Sex, bondage and death: Nobuyoshi Araki documents intimate instances

The erotic, sentimental and autobiographical work of the controversial Japanese photographer
Share
Nobuyoshi Araki, Private Diary (1991)

1 / 17 Nobuyoshi Araki, Private Diary (1991)

Nobuyoshi Araki, Satchin (1963)

2 / 17 Nobuyoshi Araki, Satchin (1963)

Nobuyoshi Araki, Sentimental Journey (1971)

3 / 17 Nobuyoshi Araki, Sentimental Journey (1971)

Nobuyoshi Araki, Private Diary

4 / 17 Nobuyoshi Araki, Private Diary

Nobuyoshi Araki, Private Diary

5 / 17 Nobuyoshi Araki, Private Diary

Nobuyoshi Araki, Private Diary

6 / 17 Nobuyoshi Araki, Private Diary

Nobuyoshi Araki, Private Diary (1988)

7 / 17 Nobuyoshi Araki, Private Diary (1988)

Nobuyoshi Araki, Private Diary

8 / 17 Nobuyoshi Araki, Private Diary

Nobuyoshi Araki, Banquet

9 / 17 Nobuyoshi Araki, Banquet

Nobuyoshi Araki, Winter Journey (1991)

10 / 17 Nobuyoshi Araki, Winter Journey (1991)

Nobuyoshi Araki, Winter Journey (1991)

11 / 17 Nobuyoshi Araki, Winter Journey (1991)

Nobuyoshi Araki, Private Diary (1988)

12 / 17 Nobuyoshi Araki, Private Diary (1988)

Nobuyoshi Araki (2001)

13 / 17 Nobuyoshi Araki (2001)

Nobuyoshi Araki, A's Lovers

14 / 17 Nobuyoshi Araki, A's Lovers

Nobuyoshi Araki, A's Lovers

15 / 17 Nobuyoshi Araki, A's Lovers

Nobuyoshi Araki, Kinbaku

16 / 17 Nobuyoshi Araki, Kinbaku

Nobuyoshi Araki, Kinbaku

17 / 17 Nobuyoshi Araki, Kinbaku


Notorious in his native Japan for his challenging, emotionally raw images and explicit depictions of sexuality and mortality, Nobuyoshi Araki has courted controversy for the last five decades.

Simultaneously erotic and historical, Araki reflects Japan’s unique combination of strict tradition and constant innovation. His fascination with Tokyo is manifest in his work, delving into the traditions, riotous nightlife and impish child’s play of this fluctuating metropolis, alongside intimate, impromptu and candid moments with the photographer, his compatriots and his egotistical ‘genius’ alter-ego. Araki's lustrous portraits of friends and lovers employ highly stylised compositions, vibrant colours, and the plastic toys of our disposable society to reference the overt commercialism of Japanese society.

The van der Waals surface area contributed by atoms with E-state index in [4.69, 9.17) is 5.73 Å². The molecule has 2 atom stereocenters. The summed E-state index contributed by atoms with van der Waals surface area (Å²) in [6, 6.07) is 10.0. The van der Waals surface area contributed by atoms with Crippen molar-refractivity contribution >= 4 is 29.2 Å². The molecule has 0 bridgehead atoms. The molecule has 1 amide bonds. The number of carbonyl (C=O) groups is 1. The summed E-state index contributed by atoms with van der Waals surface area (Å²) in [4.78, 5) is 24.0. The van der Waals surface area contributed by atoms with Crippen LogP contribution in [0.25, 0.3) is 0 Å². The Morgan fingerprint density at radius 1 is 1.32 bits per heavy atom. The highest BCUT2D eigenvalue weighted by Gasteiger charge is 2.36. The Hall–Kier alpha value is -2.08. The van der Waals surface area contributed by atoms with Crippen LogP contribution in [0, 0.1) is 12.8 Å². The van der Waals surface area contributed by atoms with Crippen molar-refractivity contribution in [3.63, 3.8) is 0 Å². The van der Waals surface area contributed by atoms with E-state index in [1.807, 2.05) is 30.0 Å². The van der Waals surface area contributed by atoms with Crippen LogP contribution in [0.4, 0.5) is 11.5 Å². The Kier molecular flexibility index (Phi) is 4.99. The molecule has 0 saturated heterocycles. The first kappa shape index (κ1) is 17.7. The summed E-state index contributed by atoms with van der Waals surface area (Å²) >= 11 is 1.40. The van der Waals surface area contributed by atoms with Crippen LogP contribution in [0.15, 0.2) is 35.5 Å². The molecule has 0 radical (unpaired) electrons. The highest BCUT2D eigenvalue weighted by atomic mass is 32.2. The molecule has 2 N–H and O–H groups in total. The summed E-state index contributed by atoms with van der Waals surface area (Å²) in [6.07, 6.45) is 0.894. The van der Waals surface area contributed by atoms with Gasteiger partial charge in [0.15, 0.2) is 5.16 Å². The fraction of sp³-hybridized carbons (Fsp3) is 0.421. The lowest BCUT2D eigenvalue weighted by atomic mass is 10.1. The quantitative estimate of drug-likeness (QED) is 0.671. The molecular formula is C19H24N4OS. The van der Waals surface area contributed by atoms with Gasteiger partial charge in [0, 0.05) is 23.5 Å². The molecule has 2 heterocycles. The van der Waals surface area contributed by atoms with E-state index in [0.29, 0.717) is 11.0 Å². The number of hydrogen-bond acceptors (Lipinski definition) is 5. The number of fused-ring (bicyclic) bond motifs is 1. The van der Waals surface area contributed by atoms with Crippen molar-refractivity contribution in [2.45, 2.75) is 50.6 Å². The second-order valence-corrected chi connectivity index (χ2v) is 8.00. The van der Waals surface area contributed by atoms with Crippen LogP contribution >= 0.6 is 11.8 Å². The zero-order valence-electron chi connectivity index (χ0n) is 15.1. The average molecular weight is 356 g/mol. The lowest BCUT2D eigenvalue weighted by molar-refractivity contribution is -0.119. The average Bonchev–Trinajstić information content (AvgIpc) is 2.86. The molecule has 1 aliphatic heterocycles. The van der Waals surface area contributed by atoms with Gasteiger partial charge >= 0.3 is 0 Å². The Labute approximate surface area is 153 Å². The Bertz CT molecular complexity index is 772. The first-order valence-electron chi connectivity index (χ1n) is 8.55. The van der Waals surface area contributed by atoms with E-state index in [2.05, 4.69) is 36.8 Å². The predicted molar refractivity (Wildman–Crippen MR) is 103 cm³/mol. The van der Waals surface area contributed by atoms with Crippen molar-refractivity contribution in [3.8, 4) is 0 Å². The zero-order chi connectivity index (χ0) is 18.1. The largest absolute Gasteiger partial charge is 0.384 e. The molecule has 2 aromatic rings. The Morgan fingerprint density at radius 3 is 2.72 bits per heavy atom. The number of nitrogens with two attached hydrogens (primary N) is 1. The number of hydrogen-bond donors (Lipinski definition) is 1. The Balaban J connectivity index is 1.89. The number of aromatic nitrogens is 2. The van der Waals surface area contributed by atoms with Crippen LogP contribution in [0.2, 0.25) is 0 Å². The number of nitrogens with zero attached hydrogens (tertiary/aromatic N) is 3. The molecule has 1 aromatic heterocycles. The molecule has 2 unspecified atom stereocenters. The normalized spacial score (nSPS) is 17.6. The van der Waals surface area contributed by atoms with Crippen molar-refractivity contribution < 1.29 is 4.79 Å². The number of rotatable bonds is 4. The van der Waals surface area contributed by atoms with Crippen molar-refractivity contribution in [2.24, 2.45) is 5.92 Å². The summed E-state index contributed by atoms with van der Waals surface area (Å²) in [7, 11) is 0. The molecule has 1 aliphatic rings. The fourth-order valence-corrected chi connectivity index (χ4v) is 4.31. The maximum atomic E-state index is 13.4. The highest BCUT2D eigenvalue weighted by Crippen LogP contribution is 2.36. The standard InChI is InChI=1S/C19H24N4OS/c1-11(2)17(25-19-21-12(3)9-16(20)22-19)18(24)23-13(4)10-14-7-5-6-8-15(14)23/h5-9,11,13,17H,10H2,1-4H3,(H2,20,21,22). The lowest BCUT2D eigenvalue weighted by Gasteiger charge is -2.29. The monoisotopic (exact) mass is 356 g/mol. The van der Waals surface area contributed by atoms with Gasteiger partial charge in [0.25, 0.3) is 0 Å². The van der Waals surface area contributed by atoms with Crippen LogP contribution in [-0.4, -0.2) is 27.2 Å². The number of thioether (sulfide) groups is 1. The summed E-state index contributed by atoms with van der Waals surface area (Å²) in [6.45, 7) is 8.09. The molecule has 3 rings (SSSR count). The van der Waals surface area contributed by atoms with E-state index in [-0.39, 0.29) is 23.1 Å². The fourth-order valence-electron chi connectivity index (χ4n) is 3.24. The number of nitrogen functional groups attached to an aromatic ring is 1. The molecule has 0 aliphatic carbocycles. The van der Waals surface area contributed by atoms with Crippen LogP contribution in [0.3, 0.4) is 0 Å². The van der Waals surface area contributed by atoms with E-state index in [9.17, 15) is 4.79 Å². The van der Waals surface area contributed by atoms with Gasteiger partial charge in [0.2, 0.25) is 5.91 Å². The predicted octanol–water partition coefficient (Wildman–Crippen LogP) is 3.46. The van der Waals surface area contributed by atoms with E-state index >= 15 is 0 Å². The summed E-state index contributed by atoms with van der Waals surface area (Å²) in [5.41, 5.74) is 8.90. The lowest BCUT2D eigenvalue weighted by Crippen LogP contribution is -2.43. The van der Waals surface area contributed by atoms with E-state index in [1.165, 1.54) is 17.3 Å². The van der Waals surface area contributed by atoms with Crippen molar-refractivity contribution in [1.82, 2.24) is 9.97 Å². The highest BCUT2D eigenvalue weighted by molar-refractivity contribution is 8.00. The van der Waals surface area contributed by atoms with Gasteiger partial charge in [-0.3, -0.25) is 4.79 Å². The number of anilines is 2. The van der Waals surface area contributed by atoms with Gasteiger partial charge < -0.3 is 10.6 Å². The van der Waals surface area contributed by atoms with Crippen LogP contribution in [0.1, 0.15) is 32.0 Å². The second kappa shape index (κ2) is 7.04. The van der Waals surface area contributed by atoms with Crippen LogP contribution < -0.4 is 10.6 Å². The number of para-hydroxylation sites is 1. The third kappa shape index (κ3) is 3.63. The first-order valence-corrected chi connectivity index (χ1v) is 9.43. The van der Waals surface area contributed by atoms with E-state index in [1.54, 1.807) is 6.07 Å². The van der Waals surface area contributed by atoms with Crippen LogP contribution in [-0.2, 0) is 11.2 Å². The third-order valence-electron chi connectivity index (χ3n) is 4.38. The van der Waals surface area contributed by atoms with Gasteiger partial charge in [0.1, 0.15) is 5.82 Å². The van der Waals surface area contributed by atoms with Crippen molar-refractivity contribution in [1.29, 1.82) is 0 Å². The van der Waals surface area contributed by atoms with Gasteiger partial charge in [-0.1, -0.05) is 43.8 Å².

In contrast Araki’s Kinbaku series explores the delicate traditional art of bondage – reducing the subject to a minimal, monochromatic aesthetic. Precisely executed, the intricate knots and specific rope patterns indent the models’ bodies as they hang suspended in mid-air, both contorted and elegantly streamlined. While it’s clear that women are his passion, Kinbaku questions our views of the dominant and the submissive in the photographer’s ambiguous relationship with his models.

Araki’s most notable contribution to the photography canon is his pioneering conception of ‘i-photography’, an autobiographical but fictive account of life and death through his images. In Sentimental Journey and later in Winter Journey Araki documented both the intimate and the mundane from his honeymoon and his wife’s terminal battle with cancer. By blurring the boundaries between life and art Araki’s work becomes uncomfortably candid, presenting death with a reverence as shocking and graphic as any of his more erotic material.

 

Pauline Bache


You May Also Like